Reflection on a video from

CNN recently reported on a video featuring Bill Gates, Mark Zuckerberg and quite a few others.  The article included a link to a youtube video wherein several everyday people talk about how they came to learn how to code.  It includes a few celebrities that one would be surprised to learn that they were interested in coding.

I was lucky enough to have access to a coding course when I was in high school.  It was a rather neat experience learning how to do complex things with the computers and write software.  It wasn’t something that I pursued while I was in University, but it is something that I continue to be interested in.

I do feel that with the increasing prevalence of technology, learning how to make it do new and interesting things is going to be an important skill.  I don’t think that everyone should learn how to code, as everyone who is passionate about their field feels that the world would be a better place if everyone knew a bit about their subject. What I do think is important that we teach everyone, is the basic skills of learning and problem solving that can enable them to learn and contribute in whatever walk of life they choose.  Too often you talk to people who have gone through school, and all they have come away with is what they think they don’t have the skills or natural talent to do.

Too often I am told by people that they can’t learn Japanese because they didn’t even do well in English, their native language, in school. This is tragic in my opinion, because doing poorly on some essays and reading comprehension exercises should not equate to being poor at language. Rather what should be taught is the strategies used to to learn how to be a more effective essayist, or how to negotiate meaning from highly symbolic literature. People can then translate these skills over to other areas of their life.

Back to the benefits of teaching kids to code, I definitely think that it could be part of applied learning of math for many kids. I do think kids should at least be introduced to basic coding, so that if they choose to continue the study, they have an informed decision when making that choice. As well I feel courses should be offered at all levels of education for coding so that students can learn about coding more in depth if they chose.  I know once I become more comfortable with coding, I would love to work part-time with a school teaching students how to code.  I do have the credentials to do this, and I think it would be neat if a local school took a chance to teach coding through mobile development.  There are so many resources out there that schools could use to teach Android, iOS and desktop application development.

What do you think?  Do you that every child should at least take a brief section in school on coding?  Do you feel this is where the new sectors of employment are going to be for us in the economies where manufacturing has taken a smaller role?  Let me know what you think in the comments below, tweet me @ctriff, or message me on google+.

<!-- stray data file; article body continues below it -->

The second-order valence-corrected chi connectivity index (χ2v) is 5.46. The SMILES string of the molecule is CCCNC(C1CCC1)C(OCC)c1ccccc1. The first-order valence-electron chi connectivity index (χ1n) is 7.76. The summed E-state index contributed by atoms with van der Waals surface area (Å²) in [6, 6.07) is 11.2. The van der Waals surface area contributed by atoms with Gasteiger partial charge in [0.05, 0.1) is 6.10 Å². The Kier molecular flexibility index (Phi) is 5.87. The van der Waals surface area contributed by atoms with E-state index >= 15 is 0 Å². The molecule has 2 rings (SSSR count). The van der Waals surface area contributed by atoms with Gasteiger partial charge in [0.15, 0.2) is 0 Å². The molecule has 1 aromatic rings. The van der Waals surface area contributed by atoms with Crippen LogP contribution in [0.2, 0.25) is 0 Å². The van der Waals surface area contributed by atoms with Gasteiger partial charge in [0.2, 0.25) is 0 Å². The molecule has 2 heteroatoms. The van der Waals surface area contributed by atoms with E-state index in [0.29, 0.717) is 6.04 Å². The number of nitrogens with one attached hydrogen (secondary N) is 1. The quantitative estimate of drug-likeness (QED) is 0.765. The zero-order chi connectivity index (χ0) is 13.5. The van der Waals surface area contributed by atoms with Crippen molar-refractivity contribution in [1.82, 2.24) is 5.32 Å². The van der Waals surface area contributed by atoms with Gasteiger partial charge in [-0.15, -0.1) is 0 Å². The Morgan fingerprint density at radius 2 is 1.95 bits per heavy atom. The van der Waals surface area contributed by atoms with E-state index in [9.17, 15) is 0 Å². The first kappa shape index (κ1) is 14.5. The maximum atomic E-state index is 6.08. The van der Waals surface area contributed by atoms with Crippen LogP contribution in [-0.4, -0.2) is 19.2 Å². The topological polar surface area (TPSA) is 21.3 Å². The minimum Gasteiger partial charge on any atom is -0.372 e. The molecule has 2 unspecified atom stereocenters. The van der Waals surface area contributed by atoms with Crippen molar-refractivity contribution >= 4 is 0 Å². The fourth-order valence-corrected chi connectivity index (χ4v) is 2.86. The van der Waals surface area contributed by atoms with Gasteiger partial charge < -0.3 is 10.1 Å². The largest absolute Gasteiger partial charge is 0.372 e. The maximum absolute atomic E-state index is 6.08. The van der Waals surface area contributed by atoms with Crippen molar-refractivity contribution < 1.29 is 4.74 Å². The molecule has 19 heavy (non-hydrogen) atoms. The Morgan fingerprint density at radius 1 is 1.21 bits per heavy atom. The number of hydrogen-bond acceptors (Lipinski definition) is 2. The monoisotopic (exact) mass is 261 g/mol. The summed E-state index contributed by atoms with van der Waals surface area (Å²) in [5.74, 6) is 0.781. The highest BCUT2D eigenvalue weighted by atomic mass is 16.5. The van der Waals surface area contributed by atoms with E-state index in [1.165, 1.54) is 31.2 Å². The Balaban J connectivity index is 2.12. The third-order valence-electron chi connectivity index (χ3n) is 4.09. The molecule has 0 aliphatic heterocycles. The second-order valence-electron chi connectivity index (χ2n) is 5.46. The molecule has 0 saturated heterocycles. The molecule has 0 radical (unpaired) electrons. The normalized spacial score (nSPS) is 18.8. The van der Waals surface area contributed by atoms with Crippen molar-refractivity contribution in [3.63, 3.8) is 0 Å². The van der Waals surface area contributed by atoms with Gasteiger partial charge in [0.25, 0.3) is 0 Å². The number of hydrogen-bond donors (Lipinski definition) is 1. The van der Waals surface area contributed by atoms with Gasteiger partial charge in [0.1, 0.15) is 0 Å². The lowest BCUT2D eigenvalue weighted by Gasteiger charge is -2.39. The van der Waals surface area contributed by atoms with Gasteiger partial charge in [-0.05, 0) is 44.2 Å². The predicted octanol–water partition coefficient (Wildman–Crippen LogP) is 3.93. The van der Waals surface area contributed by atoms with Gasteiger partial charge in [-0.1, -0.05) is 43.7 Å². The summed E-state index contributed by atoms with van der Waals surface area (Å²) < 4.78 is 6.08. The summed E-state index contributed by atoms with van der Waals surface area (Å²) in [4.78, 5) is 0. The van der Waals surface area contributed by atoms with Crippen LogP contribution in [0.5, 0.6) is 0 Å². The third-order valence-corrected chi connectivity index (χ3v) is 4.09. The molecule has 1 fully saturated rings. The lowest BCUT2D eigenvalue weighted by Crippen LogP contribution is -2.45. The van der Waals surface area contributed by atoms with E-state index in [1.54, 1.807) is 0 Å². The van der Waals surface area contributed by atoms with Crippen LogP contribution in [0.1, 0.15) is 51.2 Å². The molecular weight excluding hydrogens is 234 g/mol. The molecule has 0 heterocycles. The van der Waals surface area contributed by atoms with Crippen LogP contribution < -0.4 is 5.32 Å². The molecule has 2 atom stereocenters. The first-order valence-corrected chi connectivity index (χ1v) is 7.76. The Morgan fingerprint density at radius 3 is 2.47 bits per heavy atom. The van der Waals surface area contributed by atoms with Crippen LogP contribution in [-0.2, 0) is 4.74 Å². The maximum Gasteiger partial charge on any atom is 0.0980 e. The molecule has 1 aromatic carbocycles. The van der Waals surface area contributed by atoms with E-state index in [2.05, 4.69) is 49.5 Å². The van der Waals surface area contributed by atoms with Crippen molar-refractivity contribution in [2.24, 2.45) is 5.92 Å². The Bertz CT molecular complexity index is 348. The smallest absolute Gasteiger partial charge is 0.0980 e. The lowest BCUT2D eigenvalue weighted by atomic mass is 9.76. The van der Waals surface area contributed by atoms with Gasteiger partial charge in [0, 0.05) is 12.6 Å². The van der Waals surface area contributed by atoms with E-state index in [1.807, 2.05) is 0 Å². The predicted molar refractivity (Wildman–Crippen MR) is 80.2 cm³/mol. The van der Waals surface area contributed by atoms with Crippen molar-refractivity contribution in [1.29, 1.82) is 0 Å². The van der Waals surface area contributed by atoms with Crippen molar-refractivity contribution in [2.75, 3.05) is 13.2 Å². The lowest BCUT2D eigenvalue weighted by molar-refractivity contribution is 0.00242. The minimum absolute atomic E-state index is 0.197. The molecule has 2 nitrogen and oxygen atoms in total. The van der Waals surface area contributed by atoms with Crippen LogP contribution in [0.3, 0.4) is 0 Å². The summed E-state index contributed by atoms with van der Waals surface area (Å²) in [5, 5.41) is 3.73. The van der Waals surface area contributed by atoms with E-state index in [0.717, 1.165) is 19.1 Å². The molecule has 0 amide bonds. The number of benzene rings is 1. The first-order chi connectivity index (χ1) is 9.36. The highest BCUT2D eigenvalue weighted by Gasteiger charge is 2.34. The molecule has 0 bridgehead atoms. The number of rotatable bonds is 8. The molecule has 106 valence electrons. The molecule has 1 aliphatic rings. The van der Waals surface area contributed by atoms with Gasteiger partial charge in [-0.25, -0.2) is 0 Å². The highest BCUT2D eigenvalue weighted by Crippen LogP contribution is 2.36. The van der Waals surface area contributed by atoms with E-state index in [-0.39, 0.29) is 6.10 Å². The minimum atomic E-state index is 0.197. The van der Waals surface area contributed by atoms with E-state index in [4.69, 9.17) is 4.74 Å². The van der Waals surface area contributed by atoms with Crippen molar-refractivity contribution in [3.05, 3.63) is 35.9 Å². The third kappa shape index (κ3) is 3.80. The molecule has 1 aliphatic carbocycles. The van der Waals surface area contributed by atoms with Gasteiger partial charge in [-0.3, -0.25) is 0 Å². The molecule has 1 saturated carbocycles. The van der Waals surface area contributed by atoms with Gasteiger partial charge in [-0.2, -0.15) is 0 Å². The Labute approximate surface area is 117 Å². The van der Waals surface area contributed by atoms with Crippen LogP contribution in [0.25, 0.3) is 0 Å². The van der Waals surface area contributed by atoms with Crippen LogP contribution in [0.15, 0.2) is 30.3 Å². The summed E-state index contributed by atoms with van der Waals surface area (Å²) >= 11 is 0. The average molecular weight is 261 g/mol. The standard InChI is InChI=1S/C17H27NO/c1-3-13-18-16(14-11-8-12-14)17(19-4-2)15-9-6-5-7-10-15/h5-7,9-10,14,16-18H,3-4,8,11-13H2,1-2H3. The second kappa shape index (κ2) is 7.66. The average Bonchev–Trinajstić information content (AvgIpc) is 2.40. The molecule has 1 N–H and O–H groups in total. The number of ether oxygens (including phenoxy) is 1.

What Gets You Out of Bed?

Tokyo First Snow 2013-12There’s the question.  What gets you out of bed each morning?  Perhaps school, work, exercise.  For me it is the thought of possibility for the day.  Yes we all have to work and pay the bills, but ultimately is that the reason we come into this world?

Here is the challenge I want to lay down for myself today: Make the world a little better place than it was yesterday.

My training background is adult education, and for me my belief is that knowledge awakens us to the possibilities that we didn’t know were there.  It is very easy to feel helpless when you don’t think you have alternative choices.  We live in a time where if you have any question, or want to learn anything, the answers are a few short keyboard keys and a click away.

Right now I am working on learning how to program.  Not for any particular reason, other than I feel one should always be learning and picking up new skills.  Moreover I would like to eventually start a series of articles that explains programming concepts in terms that non-technical people can understand and appreciate.  After finishing my goal of living in Japan for a bit, this is my new reason to get out of bed. New challenges, new opportunity.

So what is getting you out of bed today? Embrace of new challenges and opportunities, or routine?  Let me know in the comments below, tweet me @ctriff,

What I Discovered about Japanese Speaking Part 2

ImageYesterday I talked a bit about some of the frustrations language learners can have when learning a language    From finally letting go of trying to understand everything, to ending the worry of not knowing every word before you speak and just speak using a strategy of using simple sentences to describe complex subjects when you don’t know complex vocabulary.

Today I will continue with some more tips.  First one is:

Learn using a task you do every day

The idea behind this is that you have some tasks you need to do everyday without fail.  For me when I was in Japan it was getting up and ordering coffee and breakfast. I got real good at ordering coffee and asking for the specific number of milk and sugars I wanted.  As well I could say I would like the order for take out or eat-in.  The reason why this became easy was it was the same language I needed to use every day, and the Japanese I heard was the same every day.  Which leads me to my second point:

You must practice doing a target task consistently to remember it

If you have to do the same thing all the time, you will become familiar with the words used when doing that thing.  The people speaking to you will use the same general vocabulary, and you will use the same general responses.  This will make you very comfortable speaking the language, and moreover will help solidify the basic grammar and vocabulary for more complex subjects later.  Which brings me to my last point:

Break your learning goals down into smaller tasks

Instead of trying to “learn Japanese” break this down into “learn how to ask and give directions in Japanese”.  If you can modularize your learning, you can break it down into chunks that can be achieved in smaller timeframes.  Moreover when you see positive results from achieving these smaller goals, it will give you more confidence to tackle the next level of difficulty in your study.

This is the same as endurance running.  It is unwise to set out and run a marathon your first run.  Instead to keep committed and motivated most runners learn to run a much shorter distance, and start slowly building up their distance over time. Runners who try to add too much new distance too soon, find themselves out of running with an injury.  This is a perfect metaphor for learning Japanese, or any subject for that matter: